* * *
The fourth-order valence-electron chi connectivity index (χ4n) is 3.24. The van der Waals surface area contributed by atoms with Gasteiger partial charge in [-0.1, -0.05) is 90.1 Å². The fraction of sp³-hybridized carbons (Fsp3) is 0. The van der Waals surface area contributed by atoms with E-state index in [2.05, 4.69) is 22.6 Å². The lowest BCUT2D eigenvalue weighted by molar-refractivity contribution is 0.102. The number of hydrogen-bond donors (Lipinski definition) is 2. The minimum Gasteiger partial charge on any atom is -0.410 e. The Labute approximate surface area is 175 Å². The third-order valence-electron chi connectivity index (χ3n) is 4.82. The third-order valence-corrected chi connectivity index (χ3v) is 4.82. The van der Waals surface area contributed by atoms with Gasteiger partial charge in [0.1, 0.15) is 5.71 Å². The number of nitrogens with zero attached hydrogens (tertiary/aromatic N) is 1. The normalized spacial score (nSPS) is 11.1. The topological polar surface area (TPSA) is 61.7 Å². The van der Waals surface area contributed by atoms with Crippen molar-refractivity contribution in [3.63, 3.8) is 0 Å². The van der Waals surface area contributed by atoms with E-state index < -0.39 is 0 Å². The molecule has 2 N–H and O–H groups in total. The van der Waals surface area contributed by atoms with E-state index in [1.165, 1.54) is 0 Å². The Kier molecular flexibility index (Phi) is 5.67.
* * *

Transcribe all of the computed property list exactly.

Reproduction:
The fourth-order valence-electron chi connectivity index (χ4n) is 3.24. The van der Waals surface area contributed by atoms with Gasteiger partial charge in [-0.1, -0.05) is 90.1 Å². The fraction of sp³-hybridized carbons (Fsp3) is 0. The van der Waals surface area contributed by atoms with E-state index in [2.05, 4.69) is 22.6 Å². The lowest BCUT2D eigenvalue weighted by molar-refractivity contribution is 0.102. The number of hydrogen-bond donors (Lipinski definition) is 2. The minimum Gasteiger partial charge on any atom is -0.410 e. The Labute approximate surface area is 175 Å². The third-order valence-electron chi connectivity index (χ3n) is 4.82. The third-order valence-corrected chi connectivity index (χ3v) is 4.82. The van der Waals surface area contributed by atoms with Gasteiger partial charge in [0.1, 0.15) is 5.71 Å². The number of nitrogens with zero attached hydrogens (tertiary/aromatic N) is 1. The normalized spacial score (nSPS) is 11.1. The topological polar surface area (TPSA) is 61.7 Å². The van der Waals surface area contributed by atoms with Crippen molar-refractivity contribution in [3.63, 3.8) is 0 Å². The van der Waals surface area contributed by atoms with E-state index < -0.39 is 0 Å². The molecule has 2 N–H and O–H groups in total. The van der Waals surface area contributed by atoms with E-state index in [1.165, 1.54) is 0 Å². The Kier molecular flexibility index (Phi) is 5.67.